A different kind of hockey fight

A proposed mural for the subway station at Maple Leaf Gardens in 1984 depicted both the home team and their rivals, and it had Harold Ballard seeing red.

Leafs owner Harold Ballard resented the Habs, even when depicted in art

Hockey Knights and Harold Ballard in the Toronto subway

39 years ago
Duration 1:58
A mural for the subway station at Maple Leaf Gardens has the team's owner seeing red.

Public art can be a divisive topic.

But on July 27, 1984, CBC's The Journal reported there was only one person objecting to a piece commissioned by the Toronto Transit Commission for its College station. That person was Toronto Maple Leafs owner Harold Ballard. 

As the station closest to Maple Leaf Gardens, it only made sense for the murals lining the platforms inside to have a hockey theme. But Ballard saw red when he got a glimpse of what artist Charles Pachter had designed: a piece he called Hockey Knights in Canada, Les Rois de l'Arène.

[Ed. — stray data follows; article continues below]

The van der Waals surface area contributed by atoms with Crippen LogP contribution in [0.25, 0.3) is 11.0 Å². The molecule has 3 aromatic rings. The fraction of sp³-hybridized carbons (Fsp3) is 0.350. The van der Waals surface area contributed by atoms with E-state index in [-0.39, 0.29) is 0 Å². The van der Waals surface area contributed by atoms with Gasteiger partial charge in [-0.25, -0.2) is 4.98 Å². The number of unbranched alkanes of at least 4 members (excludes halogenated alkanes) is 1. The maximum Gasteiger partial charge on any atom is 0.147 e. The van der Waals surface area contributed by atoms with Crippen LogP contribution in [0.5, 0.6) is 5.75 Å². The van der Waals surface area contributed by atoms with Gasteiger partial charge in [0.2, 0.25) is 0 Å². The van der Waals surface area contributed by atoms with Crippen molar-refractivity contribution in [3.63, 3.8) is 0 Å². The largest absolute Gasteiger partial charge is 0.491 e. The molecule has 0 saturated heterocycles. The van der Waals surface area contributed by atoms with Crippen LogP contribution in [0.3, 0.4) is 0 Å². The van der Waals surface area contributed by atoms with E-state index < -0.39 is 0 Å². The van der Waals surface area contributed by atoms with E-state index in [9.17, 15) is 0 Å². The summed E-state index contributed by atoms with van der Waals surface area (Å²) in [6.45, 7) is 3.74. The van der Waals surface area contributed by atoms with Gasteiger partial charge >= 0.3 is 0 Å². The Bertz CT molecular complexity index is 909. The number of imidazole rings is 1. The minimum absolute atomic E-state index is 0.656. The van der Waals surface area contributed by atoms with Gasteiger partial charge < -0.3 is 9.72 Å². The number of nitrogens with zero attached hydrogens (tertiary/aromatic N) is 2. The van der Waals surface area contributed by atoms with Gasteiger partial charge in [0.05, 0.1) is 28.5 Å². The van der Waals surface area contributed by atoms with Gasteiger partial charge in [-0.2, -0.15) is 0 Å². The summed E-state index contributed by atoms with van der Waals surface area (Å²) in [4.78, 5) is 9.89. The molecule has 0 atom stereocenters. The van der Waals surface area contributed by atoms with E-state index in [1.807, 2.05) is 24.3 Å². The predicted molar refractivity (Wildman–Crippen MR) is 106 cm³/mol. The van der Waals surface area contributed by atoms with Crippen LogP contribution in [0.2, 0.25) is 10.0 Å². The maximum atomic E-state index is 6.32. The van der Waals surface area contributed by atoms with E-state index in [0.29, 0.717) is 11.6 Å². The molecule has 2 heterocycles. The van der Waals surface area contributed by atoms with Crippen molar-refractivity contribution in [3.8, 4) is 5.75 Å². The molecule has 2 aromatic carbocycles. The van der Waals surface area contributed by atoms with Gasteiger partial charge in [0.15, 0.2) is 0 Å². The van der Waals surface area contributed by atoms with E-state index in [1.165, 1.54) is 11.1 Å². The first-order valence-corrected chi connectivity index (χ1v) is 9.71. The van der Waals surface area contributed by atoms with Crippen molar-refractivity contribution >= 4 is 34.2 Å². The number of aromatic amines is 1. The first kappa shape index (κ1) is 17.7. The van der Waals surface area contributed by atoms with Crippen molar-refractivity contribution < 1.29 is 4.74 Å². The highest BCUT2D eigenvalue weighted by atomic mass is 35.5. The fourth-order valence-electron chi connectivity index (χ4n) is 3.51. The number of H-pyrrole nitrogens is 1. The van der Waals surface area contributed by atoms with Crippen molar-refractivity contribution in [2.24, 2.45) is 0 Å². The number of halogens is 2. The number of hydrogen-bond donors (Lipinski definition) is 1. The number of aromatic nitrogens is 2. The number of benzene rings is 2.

Artist Charles Pachter approached the TTC with the idea for the mural in College station. (The Journal/CBC Archives)

Opposing teams, opposite platforms

It depicted hockey players in the blue-and-white uniforms of the Leafs along one platform. On the opposing side: the bleu, blanc et rouge of the Montreal Canadiens.

If the TTC insisted on including the Habs in the artwork, Ballard threatened not to allow the Leafs' distinctive logo to be used. But the TTC's position was that it was not in violation of copyright laws.

Pachter, known for his Canadian-themed paintings such as Queen on Moose, designed the 35-by-seven-foot murals after approaching the TTC with the idea.

"The ballad of Harold Ballard continues," said artist Charles Pachter. "It's in keeping with the kind of thing you'd expect from him." (The Journal/CBC Archives)

"[Ballard] is being a bully," Pachter said. "The Leafs being in the condition they're in, it's good press for him." (The Leafs had suffered another dismal season, failing to make the 1984 playoffs.) 

Regardless of Ballard's motives, Pachter took the matter seriously. "The issue is an important one, and that is artistic freedom," he said.

Ultimately, the $66,000 murals were unveiled to the public in College station in April 1985 — exactly the way Pachter created them. Former Habs goalie Ken Dryden, on hand for the event, said they were "a reminder of an historical rivalry." 

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